Conference Proceeding

Driver Workload Management During Cell Phone Conversations Chip Wood,

  • Joshua Hurwitz (Motorola Labs, Tempe, AZ)
  • Chip Wood (Motorola Labs, Tempe, AZ)


This study tested if intelligently suspending cell phone conversationsduring demanding driving situations would improve driver’s performance andlessen subjective workload. Using a simulator, drivers followed a lead carapproximately 2 secs ahead and braking randomly. The drivers engaged inspontaneous “Neutral,” “Intense,” or “No” cell phone conversations with theexperimenter, who sustained all conversations with scripted non-directiveutterances. When the lead car started to decelerate, the conversations weresuspended or not for the duration of the event. Objective driving performance andsubjective “workload” estimates showed significant differences betweenconversation topic types. Engaging in an “Intense” conversation duringdeceleration produced (1) smaller decreases in forward velocity, and (2) delays inreleasing the accelerator, applying the brake and decelerating. Suspending“Intense” conversations counteracted these effects, producing larger decreases inforward velocity, and speeding up drivers’ responses on the vehicle controls.Furthermore, suspending conversations clearly increased drivers’ headways andtemporal distances with the lead car. The results show that cell phoneconversation intensity has significant effects on both performance and workload.The results also show positive effects of suspending cell phone conversationsduring critical driving situations on driver performance, thus perhapscounteracting the negative effects of the workload imposed by the conversations.Subjective ratings and value judgments for this system indicate generally positiveassessments of the system.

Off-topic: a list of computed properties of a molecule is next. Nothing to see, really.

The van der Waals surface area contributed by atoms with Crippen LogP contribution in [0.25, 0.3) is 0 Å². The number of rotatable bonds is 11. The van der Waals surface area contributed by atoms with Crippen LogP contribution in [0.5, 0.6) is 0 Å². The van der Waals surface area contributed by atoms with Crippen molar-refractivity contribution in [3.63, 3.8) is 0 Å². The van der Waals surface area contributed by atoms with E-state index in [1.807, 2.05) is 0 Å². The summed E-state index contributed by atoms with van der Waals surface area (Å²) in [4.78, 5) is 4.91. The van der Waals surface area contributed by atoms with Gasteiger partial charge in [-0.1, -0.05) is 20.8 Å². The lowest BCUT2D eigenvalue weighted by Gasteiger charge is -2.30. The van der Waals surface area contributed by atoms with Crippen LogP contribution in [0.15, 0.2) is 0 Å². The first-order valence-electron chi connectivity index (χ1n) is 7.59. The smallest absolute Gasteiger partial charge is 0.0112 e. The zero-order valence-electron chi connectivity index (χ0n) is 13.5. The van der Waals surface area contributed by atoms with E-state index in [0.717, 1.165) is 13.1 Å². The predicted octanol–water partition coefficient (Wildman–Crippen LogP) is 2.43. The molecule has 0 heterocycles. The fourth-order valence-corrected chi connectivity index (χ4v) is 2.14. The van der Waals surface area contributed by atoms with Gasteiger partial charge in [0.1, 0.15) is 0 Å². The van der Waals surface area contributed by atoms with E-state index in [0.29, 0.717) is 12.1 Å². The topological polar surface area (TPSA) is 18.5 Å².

How to Cite:

Hurwitz, J. & Wood, C., (2005) “Driver Workload Management During Cell Phone Conversations Chip Wood,”, Driving Assessment Conference 3(2005), 202-209. doi:

Rights: Copyright © 2005 the author(s)

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Published on
28 Jun 2005
Peer Reviewed